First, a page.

Good news, bad news: April 21-28, 2011

WikiLeaks cables prove Omar Khadr was no naive bystander, while Syria cracks down hard on protesters

Good News

Good News

Khadr context

Omar Khadr should never have spent nine years of his young life locked inside the U.S. military prison at Guantánamo Bay, Cuba. But as the Toronto native prepares for his imminent return to Canada—and the hero’s welcome he will no doubt receive—newly released Pentagon documents offer a timely reminder of why the Scarborough-born teenager was such a prized catch. According to a 2004 intelligence assessment published on the WikiLeaks website, Khadr’s father was al-Qaeda’s “fourth in command,” and young Omar provided “valuable information” about the inner workings of Osama bin Laden’s network. Child or not, Khadr was hardly a naive bystander.

Resurrecting road hockey

Another week, another doomsday report about Canada’s obesity epidemic. The latest version, from the advocacy group Active Healthy Kids Canada, says only seven per cent of children in the video game generation get the recommended 60 minutes of daily “active play.” Which is precisely why we’re rooting for Alexander Anderson, Andrew Polanyi, Liam McMahon and Bowen Pausey. The Toronto teens are petitioning the city to overturn its long-standing ban on road hockey—a misguided bylaw that has no place in any Canadian neighbourhood.

Doing the right thing

It was a good week for those who act on instinct. In Fayetteville, N.C., a high school basketball coach saved dozens from a tornado by herding 300 players and parents into a safe area of the school—just before the twister began shredding cars and flipping vans. Then on Sunday, crew members on an Alitalia fiight from Paris to Rome overpowered a would-be hijacker who was armed with a knife, and who demanded to be flown to Libya. Not everyone can play the saviour. But when crisis calls, it’s reassuring to know that some folks step up.

#$%! Tylenol

Researchers have found a natural remedy for stubbed toes and hammered thumbs: swearing at the top of your lungs. According to a British study, F-bombs and other curse words help relieve drastic pain, especially if the person cussing isn’t a typical potty mouth. Michael Ignatieff may want to remember that tip next week.

Bad News

Bad News

Rude awakening

Bashar al-Assad’s bloody crackdown on Syrian protesters drove home the cost of political freedom in certain Arab countries—leaving open the question of whether the international community is willing to help pay the price. No sooner had U.S. drones levelled part of Moammar Gadhafi’s compound in Tripoli than al-Assad unleashed tanks and troops on his own people, killing as many as 25 in Daraa. Britain, France and other countries voiced outrage, but having already committed air and logistical support in Libya, the best they could do was seek a toothless condemnation from the UN Security Council. The long-awaited Arab Awakening may yet reach Damascus. For now, though, it must proceed without help.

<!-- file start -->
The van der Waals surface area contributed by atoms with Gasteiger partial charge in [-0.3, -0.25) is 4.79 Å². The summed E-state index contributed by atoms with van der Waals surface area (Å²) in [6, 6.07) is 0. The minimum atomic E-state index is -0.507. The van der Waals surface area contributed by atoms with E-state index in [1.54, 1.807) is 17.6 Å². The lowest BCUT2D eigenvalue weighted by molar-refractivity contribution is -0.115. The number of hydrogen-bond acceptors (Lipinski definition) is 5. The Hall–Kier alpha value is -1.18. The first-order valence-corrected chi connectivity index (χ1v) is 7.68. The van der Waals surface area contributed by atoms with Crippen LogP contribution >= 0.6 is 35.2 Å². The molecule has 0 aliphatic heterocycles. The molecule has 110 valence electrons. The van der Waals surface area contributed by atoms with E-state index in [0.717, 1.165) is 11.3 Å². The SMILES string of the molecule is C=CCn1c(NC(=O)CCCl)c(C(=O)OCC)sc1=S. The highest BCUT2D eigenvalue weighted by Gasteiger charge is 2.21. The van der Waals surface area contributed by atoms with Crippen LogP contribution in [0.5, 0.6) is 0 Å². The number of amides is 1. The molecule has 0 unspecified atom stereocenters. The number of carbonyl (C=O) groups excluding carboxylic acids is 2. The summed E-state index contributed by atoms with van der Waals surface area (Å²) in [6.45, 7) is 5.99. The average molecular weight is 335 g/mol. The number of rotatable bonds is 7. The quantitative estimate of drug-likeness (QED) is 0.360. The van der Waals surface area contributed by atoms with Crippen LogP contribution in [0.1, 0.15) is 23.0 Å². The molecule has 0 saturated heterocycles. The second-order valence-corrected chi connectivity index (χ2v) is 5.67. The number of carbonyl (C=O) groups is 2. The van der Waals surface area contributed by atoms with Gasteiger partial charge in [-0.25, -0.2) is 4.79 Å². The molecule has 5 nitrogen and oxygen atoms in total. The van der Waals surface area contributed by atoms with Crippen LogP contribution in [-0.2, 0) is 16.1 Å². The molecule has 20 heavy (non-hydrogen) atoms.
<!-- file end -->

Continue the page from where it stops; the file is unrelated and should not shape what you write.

Shawshank Kandahar

Later this year, Canadian soldiers will begin the next phase of our military mission in Kandahar: training Afghan security forces. Perhaps they could help the prison guards, too. In a plot straight out of Hollywood, nearly 500 inmates—including senior Taliban commanders—escaped from the Saraposa jail through an underground tunnel burrowed by insurgent allies on the outside. A Taliban spokesman said the getaway route took five months to dig, with the help of “skilled professionals” and “trained engineers.” Said one escapee, in between giggles: “The guards are always drunk. Either they smoke heroin or marijuana, and then they just fall asleep.”

Spare us the spin

Well, that’s puzzling: after the fatal tasering of Robert Dziekanski, the mysterious death of a man in custody in Houston, B.C., a series of botched 911 calls in Saskatchewan, an officer’s kick to the face of a co-operative driver in Kelowna, and obstruction of justice charges against an allegedly drunk-driving Mountie who killed a motorcyclist, a survey has found that nearly 85 per cent of Canadians still trust the RCMP. And who commissioned this survey? The RCMP, you say? Never mind. Puzzle solved.

Head in the clouds

The union representing U.S. air traffic controllers is pushing for new measures to stop members from sleeping on the job. Their recommendation? Monitored naps. Here’s a better suggestion: a coffee maker in each tower, and a good night’s sleep. At home.

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